As in most business schools, we have debated the use of statistical packages versus Excel for our courses. While we are aware of many of the shortcomings of Excel for statistical analysis (Cryer, 2001), (Nash, 2006), we choose to use Excel with the Data Analysis Add-In and some other textbook-specific Add-Ins for all of our statistics courses. Our reasons are multiple. First, all of our students study business and Excel is commonly used in business for presenting financial and other information, and for adding graphics to presentations. We are also confident that our students are more likely to transfer their skills and knowledge from our courses into other courses and the workplace if they learn a tool that is commonly available. Additionally, given the lack of confidence in their own mathematical abilities from which many of our students suffer, requiring they learn a new software package tends to increase anxiety about taking statistics. In a comparative study of Excel 2003 to some other statistical packages typically used in introductory courses, Excel 2003 performed well on most tasks (Apigian & Gambill, Winter 2004-2005). Lastly, and importantly in our multicultural context, a hidden advantage of the Data Analysis Add-In is that it is language specific, the output and the menu options are in the language of the version of Excel the students use. This gives them the opportunity to learn statistical terms in English as well as in their native language, again increasing the likelihood that they will continue to transfer knowledge learned upon returning to their countries of origin. Table 1 below gives a taste of the differences, all results of running Tools/Data Analysis/Descriptive Statistics.


Table 1

English

Spanish

Japanese

Swedish

Flemish

Mean

Media

平均

Medelvärde

Gemiddelde

Standard Error

Error típico

標準誤差

Standardfel

Standaardfout

Median

Mediana

中央値 (メジアン)

Medianvärde

Mediaan

Mode

Moda

最頻値 (モード)

Typvärde

Modus

Standard Deviation

Desviación estándar

標準偏差

Standardavvikelse

Standaarddeviatie

Sample Variance

Varianza de la muestra

分散

Varians

Steekproefvariantie

Kurtosis

Curtosis

尖度

Toppighet

Kurtosis

Skewness

Coeficiente de asimetría

歪度

Snedhet

Scheefheid

Range

Rango

範囲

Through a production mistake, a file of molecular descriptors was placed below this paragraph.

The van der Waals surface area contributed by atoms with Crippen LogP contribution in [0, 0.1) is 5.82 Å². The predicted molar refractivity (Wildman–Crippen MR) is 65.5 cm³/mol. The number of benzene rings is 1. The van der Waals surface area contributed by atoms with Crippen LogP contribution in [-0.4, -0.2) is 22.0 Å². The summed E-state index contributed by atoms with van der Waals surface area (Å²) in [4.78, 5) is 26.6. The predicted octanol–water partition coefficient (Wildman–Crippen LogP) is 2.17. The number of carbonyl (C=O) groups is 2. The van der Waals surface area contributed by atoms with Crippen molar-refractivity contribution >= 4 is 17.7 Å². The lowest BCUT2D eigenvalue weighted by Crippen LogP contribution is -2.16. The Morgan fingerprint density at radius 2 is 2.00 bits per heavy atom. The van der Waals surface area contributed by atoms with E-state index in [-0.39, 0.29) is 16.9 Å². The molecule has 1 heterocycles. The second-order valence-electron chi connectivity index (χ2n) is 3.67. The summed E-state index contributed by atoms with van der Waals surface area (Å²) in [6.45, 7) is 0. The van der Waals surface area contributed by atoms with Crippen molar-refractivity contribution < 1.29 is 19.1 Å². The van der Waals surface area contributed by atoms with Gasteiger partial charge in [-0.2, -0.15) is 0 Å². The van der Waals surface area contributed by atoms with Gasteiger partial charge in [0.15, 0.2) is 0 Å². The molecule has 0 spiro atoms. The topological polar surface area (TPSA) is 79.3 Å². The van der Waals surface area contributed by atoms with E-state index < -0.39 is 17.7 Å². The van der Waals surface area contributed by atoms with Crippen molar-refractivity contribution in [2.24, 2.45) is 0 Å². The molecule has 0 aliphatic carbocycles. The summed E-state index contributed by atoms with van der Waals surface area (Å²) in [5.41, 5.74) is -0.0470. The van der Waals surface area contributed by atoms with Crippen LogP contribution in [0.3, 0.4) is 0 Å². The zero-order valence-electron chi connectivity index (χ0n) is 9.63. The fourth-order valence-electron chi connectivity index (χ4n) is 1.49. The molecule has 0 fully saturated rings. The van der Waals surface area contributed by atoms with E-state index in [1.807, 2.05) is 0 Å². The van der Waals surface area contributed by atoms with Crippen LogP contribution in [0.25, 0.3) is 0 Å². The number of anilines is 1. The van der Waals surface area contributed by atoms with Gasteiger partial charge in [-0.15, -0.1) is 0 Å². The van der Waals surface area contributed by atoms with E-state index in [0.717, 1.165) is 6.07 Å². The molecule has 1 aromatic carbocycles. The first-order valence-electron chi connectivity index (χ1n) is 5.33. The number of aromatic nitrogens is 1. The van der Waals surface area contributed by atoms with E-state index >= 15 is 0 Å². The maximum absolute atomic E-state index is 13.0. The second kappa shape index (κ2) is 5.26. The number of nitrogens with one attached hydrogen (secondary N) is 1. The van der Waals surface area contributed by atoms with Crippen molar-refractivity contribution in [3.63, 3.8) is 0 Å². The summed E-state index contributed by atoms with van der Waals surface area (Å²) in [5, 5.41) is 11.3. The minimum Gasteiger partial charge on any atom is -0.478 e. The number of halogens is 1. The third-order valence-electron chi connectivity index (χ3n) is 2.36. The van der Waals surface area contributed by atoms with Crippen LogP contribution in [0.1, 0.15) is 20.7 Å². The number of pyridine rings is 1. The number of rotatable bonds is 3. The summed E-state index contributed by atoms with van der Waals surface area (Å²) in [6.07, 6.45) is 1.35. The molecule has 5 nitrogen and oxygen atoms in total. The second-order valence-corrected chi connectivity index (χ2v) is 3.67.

Variationsvidd

Bereik

Minimum

Mínimo

最小

Minimum

Minimum

Maximum

Máximo

最大

Maximum

Maximum

Sum

Suma

合計

Summa

Som

Count

Cuenta

標本数

Antal

Aantal

6. Assessment

6.1 Goals and Framework of Assessment

Joan Garfield describes the current vision of assessment as "that of a dynamic process that continuously yields information about student progress towards the achievement of learning goals," (Garfield, 2000). She goes on to discuss the evolution of assessment from the assignment of grades to an integral part of the teaching and learning process, and in particular to say that the primary purpose should be to improve student learning.

Garfield recommends that an appropriate assessment framework include

For the group projects, all aspects of this framework have evolved over the years.

Regarding "what to assess," when a project is assigned, all students receive a grade sheet rubric with several sets of criteria detailing what will be assessed and how value will be assigned for each criteria:

  1. The collection, presentation and explanation of data;
  2. The statistical content and validity of results;
  3. The written communication of results and appendix;
  4. The oral presentation.

I’ve found that the more specific and clear the criteria are, the higher the quality of the projects. For courses above the introductory level, less guidance may be appropriate in order to mimic a consulting experience, but for introductory courses with students coming from diverse backgrounds and cultures, I prefer this more structured approach. Please refer to Appendices A and B for examples of grade sheets/ rubrics I’ve used at the undergraduate and the graduate levels.

To make assessment a purposeful tool to enhance student learning, in addition to assigning a numerical value to each criterion, I include written comments for each providing clear indications of how to improve on future work. Comments praising what students have done well are also important to encourage good habits in the statistical investigation cycle. Additionally, as many students come with a negative view of their own ability to succeed in a quantitative, mathematical course, a little praise goes a long way in establishing self confidence. Students also have the option of submitting work at least three days early for review in order to benefit from feedback prior to submitting the final "graded" version.

Over the years, both the "who assesses" and the "method" of assessments have evolved. Originally I was the sole assessor of work using the grading sheet rubric and comments as described above. Currently, each project also includes elements of self and peer assessment.

6.2 Self Assessment

Garfield states that "engaging the student in self-assessment is a critical and early part of the assessment process, and that no major piece of work should be turned in without self-criticism," (Garfield, 2000). Having received detailed assessment criteria, the students have clear guidelines to use in assessing their own work. Since most groups tend to divide up parts of the projects, these guidelines help them to critically evaluate each other’s work during project preparation.